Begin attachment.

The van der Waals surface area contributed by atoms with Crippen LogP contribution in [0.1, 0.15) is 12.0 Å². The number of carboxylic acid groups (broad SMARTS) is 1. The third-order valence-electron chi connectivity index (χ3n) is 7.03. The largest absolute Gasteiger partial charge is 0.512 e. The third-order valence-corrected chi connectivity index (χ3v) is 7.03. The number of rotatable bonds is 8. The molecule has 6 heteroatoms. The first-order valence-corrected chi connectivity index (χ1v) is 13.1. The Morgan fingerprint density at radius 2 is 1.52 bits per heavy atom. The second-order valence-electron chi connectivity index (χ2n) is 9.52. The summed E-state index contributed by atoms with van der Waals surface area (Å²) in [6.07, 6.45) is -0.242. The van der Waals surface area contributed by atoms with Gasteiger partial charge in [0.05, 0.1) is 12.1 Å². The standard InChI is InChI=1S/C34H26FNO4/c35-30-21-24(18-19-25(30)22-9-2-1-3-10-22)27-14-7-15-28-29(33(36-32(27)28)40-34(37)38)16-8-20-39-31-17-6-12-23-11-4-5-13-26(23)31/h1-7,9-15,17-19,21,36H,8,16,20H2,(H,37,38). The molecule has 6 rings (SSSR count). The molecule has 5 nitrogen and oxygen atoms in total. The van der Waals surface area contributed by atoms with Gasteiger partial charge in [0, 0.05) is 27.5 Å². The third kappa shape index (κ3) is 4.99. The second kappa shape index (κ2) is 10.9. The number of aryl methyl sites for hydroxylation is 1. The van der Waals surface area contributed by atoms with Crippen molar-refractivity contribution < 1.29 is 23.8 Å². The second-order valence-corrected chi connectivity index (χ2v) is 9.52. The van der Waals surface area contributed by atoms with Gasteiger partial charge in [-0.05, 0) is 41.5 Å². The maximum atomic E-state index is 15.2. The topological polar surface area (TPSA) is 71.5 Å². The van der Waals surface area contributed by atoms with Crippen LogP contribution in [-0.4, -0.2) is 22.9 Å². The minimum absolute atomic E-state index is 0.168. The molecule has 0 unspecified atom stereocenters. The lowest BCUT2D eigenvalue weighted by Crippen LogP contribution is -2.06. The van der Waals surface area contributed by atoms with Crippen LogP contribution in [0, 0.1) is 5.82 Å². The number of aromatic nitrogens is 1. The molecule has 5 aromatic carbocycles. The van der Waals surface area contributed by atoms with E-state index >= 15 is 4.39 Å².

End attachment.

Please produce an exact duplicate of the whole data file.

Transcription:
The van der Waals surface area contributed by atoms with Crippen LogP contribution in [0.1, 0.15) is 12.0 Å². The number of carboxylic acid groups (broad SMARTS) is 1. The third-order valence-electron chi connectivity index (χ3n) is 7.03. The largest absolute Gasteiger partial charge is 0.512 e. The third-order valence-corrected chi connectivity index (χ3v) is 7.03. The number of rotatable bonds is 8. The molecule has 6 heteroatoms. The first-order valence-corrected chi connectivity index (χ1v) is 13.1. The Morgan fingerprint density at radius 2 is 1.52 bits per heavy atom. The second-order valence-electron chi connectivity index (χ2n) is 9.52. The summed E-state index contributed by atoms with van der Waals surface area (Å²) in [6.07, 6.45) is -0.242. The van der Waals surface area contributed by atoms with Gasteiger partial charge in [0.05, 0.1) is 12.1 Å². The standard InChI is InChI=1S/C34H26FNO4/c35-30-21-24(18-19-25(30)22-9-2-1-3-10-22)27-14-7-15-28-29(33(36-32(27)28)40-34(37)38)16-8-20-39-31-17-6-12-23-11-4-5-13-26(23)31/h1-7,9-15,17-19,21,36H,8,16,20H2,(H,37,38). The molecule has 6 rings (SSSR count). The molecule has 5 nitrogen and oxygen atoms in total. The van der Waals surface area contributed by atoms with Gasteiger partial charge in [0, 0.05) is 27.5 Å². The third kappa shape index (κ3) is 4.99. The second kappa shape index (κ2) is 10.9. The number of aryl methyl sites for hydroxylation is 1. The van der Waals surface area contributed by atoms with Crippen molar-refractivity contribution < 1.29 is 23.8 Å². The second-order valence-corrected chi connectivity index (χ2v) is 9.52. The van der Waals surface area contributed by atoms with Gasteiger partial charge in [-0.05, 0) is 41.5 Å². The maximum atomic E-state index is 15.2. The topological polar surface area (TPSA) is 71.5 Å². The van der Waals surface area contributed by atoms with Crippen LogP contribution in [-0.4, -0.2) is 22.9 Å². The minimum absolute atomic E-state index is 0.168. The molecule has 0 unspecified atom stereocenters. The lowest BCUT2D eigenvalue weighted by Crippen LogP contribution is -2.06. The van der Waals surface area contributed by atoms with Crippen LogP contribution in [0, 0.1) is 5.82 Å². The number of aromatic nitrogens is 1. The molecule has 5 aromatic carbocycles. The van der Waals surface area contributed by atoms with E-state index >= 15 is 4.39 Å².